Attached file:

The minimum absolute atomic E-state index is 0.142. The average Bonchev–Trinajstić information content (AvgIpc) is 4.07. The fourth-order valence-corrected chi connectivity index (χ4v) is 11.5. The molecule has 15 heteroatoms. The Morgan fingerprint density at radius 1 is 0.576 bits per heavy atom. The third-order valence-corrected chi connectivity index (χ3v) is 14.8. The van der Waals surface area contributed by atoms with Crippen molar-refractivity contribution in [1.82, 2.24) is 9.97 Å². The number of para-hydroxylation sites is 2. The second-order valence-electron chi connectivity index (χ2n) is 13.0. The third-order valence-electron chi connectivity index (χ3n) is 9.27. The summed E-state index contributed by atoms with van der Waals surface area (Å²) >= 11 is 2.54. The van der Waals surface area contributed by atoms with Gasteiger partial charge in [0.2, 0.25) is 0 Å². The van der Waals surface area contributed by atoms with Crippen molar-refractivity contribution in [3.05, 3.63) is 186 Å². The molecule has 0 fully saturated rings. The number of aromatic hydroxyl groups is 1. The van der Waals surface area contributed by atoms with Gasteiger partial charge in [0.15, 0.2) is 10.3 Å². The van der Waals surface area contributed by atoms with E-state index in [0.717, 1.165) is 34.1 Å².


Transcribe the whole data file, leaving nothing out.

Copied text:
The minimum absolute atomic E-state index is 0.142. The average Bonchev–Trinajstić information content (AvgIpc) is 4.07. The fourth-order valence-corrected chi connectivity index (χ4v) is 11.5. The molecule has 15 heteroatoms. The Morgan fingerprint density at radius 1 is 0.576 bits per heavy atom. The third-order valence-corrected chi connectivity index (χ3v) is 14.8. The van der Waals surface area contributed by atoms with Crippen molar-refractivity contribution in [1.82, 2.24) is 9.97 Å². The number of para-hydroxylation sites is 2. The second-order valence-electron chi connectivity index (χ2n) is 13.0. The third-order valence-electron chi connectivity index (χ3n) is 9.27. The summed E-state index contributed by atoms with van der Waals surface area (Å²) >= 11 is 2.54. The van der Waals surface area contributed by atoms with Gasteiger partial charge in [0.2, 0.25) is 0 Å². The van der Waals surface area contributed by atoms with Crippen molar-refractivity contribution in [3.05, 3.63) is 186 Å². The molecule has 0 fully saturated rings. The number of aromatic hydroxyl groups is 1. The van der Waals surface area contributed by atoms with Gasteiger partial charge in [0.15, 0.2) is 10.3 Å². The van der Waals surface area contributed by atoms with E-state index in [0.717, 1.165) is 34.1 Å².